Analytics and decision support systems – A holistic view of the ongoing fleet operation to drive continuous improvement.

A maturity model for HFMS: making sense of different solutions

HFMS are highly sophisticated systems that combine various technology types and approaches. While several systems have been introduced to the market, they widely differ in their ability to provide true heterogeneous fleet management. To help AMR operators and integrators better understand the differences between these solutions and the value they deliver, we suggest a four-level maturity model:

Hetergeneous Fleet Management Maturity Model

 

 

LEVEL 1
Foundational Fleet Awareness
LEVEL 2
Basic Control and Coordination
LEVEL 3
Intelligent Orchestration
LEVEL 4
Comprehensive Fleet Management
Real-time location tracking, basic alerts, limited operational data logging, fundamental health monitoring.
Start/stop, pause/resume, trigger predefined tasks, remote AMR recovery.
Traffic management, common management of shared resources such as IIoT devices, dynamic conflict resolution, integrated task management including real time task prioritization, queuing, and assignment.
Vendor-agnostic deployment allowing for integrated set-up and process update from a single pane of glass. Real-time AMR task and paths definition, regardless of make, for continuous efficiency optimization.

The key challenge with Levels 1 and 2 lies in traffic management. Without any coordination between AMRs or with human-operated vehicles, the risk of deadlocks and collisions is high. 

Level 3 partially addresses this with zone access control. These restricted zones create a stop-and-go system, similar to traffic lights, but it can be inefficient and limit overall flow, especially in dynamic environments.

Level 4 offers the most comprehensive solution. By integrating with the AMRs themselves, Level 4 allows for precise control of their movements and real-time traffic management. This facilitates a unified deployment and smoother overall operation.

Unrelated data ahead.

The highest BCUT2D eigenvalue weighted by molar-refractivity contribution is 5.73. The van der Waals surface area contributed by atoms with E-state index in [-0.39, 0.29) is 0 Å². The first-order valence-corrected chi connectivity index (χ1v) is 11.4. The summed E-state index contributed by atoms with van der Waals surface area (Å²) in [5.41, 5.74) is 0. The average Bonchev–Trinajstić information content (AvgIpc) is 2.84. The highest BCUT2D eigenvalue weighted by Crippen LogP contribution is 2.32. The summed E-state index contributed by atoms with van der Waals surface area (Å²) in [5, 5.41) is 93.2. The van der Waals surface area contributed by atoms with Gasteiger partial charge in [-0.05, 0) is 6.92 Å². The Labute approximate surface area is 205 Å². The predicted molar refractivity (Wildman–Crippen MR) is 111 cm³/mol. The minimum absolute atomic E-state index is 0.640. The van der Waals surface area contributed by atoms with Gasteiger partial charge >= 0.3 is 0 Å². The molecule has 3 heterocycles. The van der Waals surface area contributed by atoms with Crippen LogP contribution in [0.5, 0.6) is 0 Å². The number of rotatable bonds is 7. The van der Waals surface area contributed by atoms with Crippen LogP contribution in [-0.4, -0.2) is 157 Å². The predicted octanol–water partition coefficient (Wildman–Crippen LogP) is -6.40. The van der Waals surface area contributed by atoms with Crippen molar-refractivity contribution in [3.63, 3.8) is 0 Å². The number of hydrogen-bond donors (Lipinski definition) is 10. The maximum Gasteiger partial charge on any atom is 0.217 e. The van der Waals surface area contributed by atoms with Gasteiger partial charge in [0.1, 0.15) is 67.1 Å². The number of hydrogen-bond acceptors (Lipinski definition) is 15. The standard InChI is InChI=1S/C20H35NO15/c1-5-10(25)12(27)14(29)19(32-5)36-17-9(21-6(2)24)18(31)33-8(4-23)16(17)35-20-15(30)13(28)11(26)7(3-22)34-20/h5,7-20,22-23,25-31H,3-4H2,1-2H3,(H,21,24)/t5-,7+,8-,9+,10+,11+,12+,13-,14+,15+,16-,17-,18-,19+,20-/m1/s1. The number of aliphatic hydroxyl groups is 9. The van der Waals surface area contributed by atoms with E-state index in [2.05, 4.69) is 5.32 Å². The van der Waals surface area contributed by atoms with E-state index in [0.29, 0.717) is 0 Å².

A practical tool for evaluating HFMS Maturity

For simplicity, we have created a comparison table of the degree of heterogeneity you can expect at each level. When evaluating solutions, refer to this table to understand the impact on your day-to-day operation.

A practical tool for evaluating HFMS Maturity - functionality table

Additional HFMS differentiators

Intuitive, user-friendly interfaces: Including interactive guides, automated processes, and error prevention.

Robust cybersecurity: Measures for secure communication, data encryption, and access control that address specific open, multi-vendor platform vulnerabilities and attack vectors.

Easy connection to third-party AMRs: Quick and hassle-free onboarding of new AMRs from new vendors, real-time two-way communication integration. 

The current state of HFMS 

Currently, the market predominantly offers systems operating at Levels 1 and 2. Some Level 3 and 4 functionalities may exist, but are not vendor-neutral and do not offer true heterogeneous management. 

This is expected to change over the next few years, as the demand from customers is there, with the growing need to efficiently operate multiple types of robots in shared spaces. 

The development and consolidation of protocols that standardize communication between AMRs and fleet managers will become indispensable for efficient fleet management.

Conclusion

The growing complexity of warehouse automation, with diverse robots working alongside humans, necessitates Heterogeneous Fleet Management Systems (HFMS), that enable integrated deployment and operation of multi-function, multi-vendor AMR fleets. 

In this article, MOV.AI proposes a maturity model for Heterogeneous Fleet Management Systems (HFMS) based on the level of integration they offer. We hope this maturity model empowers automation integrators and operators to make informed decisions when selecting fleet management systems and AMRs. The maturity model can also help direct vendor development efforts to ensure that their AMRs are able to support high-level HFMS, and differentiate themselves in an increasingly competitive space.